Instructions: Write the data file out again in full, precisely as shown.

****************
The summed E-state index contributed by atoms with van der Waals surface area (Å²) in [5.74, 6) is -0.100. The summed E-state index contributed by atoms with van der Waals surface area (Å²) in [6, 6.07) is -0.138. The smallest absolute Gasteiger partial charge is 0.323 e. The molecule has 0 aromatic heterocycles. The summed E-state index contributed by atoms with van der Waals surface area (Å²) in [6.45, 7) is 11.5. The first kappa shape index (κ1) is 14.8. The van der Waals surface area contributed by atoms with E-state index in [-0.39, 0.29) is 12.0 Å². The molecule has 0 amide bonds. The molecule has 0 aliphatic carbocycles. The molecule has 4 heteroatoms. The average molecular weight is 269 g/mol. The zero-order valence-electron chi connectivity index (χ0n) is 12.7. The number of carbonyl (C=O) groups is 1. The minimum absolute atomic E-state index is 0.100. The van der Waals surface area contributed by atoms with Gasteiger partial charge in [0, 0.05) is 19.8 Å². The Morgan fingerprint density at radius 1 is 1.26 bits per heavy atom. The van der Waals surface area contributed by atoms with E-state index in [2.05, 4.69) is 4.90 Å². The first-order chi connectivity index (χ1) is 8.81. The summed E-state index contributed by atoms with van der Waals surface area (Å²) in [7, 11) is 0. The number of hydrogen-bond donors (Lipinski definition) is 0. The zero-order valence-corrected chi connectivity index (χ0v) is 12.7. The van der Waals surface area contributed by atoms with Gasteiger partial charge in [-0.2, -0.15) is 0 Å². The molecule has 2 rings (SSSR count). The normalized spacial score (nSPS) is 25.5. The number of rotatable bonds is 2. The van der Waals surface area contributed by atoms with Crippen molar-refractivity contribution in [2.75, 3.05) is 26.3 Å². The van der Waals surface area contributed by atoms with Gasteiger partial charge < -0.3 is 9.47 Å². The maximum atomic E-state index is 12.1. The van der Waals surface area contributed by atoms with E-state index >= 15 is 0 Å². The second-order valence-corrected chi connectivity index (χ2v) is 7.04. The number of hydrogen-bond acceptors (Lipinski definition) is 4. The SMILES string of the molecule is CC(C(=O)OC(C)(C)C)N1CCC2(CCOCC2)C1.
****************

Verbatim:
The summed E-state index contributed by atoms with van der Waals surface area (Å²) in [5.74, 6) is -0.100. The summed E-state index contributed by atoms with van der Waals surface area (Å²) in [6, 6.07) is -0.138. The smallest absolute Gasteiger partial charge is 0.323 e. The molecule has 0 aromatic heterocycles. The summed E-state index contributed by atoms with van der Waals surface area (Å²) in [6.45, 7) is 11.5. The first kappa shape index (κ1) is 14.8. The van der Waals surface area contributed by atoms with E-state index in [-0.39, 0.29) is 12.0 Å². The molecule has 0 amide bonds. The molecule has 0 aliphatic carbocycles. The molecule has 4 heteroatoms. The average molecular weight is 269 g/mol. The zero-order valence-electron chi connectivity index (χ0n) is 12.7. The number of carbonyl (C=O) groups is 1. The minimum absolute atomic E-state index is 0.100. The van der Waals surface area contributed by atoms with Gasteiger partial charge in [0, 0.05) is 19.8 Å². The Morgan fingerprint density at radius 1 is 1.26 bits per heavy atom. The van der Waals surface area contributed by atoms with E-state index in [2.05, 4.69) is 4.90 Å². The first-order chi connectivity index (χ1) is 8.81. The summed E-state index contributed by atoms with van der Waals surface area (Å²) in [7, 11) is 0. The number of hydrogen-bond donors (Lipinski definition) is 0. The zero-order valence-corrected chi connectivity index (χ0v) is 12.7. The van der Waals surface area contributed by atoms with Gasteiger partial charge in [-0.2, -0.15) is 0 Å². The molecule has 2 rings (SSSR count). The normalized spacial score (nSPS) is 25.5. The number of rotatable bonds is 2. The van der Waals surface area contributed by atoms with Crippen molar-refractivity contribution in [2.75, 3.05) is 26.3 Å². The van der Waals surface area contributed by atoms with Gasteiger partial charge < -0.3 is 9.47 Å². The maximum atomic E-state index is 12.1. The van der Waals surface area contributed by atoms with E-state index >= 15 is 0 Å². The second-order valence-corrected chi connectivity index (χ2v) is 7.04. The number of hydrogen-bond acceptors (Lipinski definition) is 4. The SMILES string of the molecule is CC(C(=O)OC(C)(C)C)N1CCC2(CCOCC2)C1.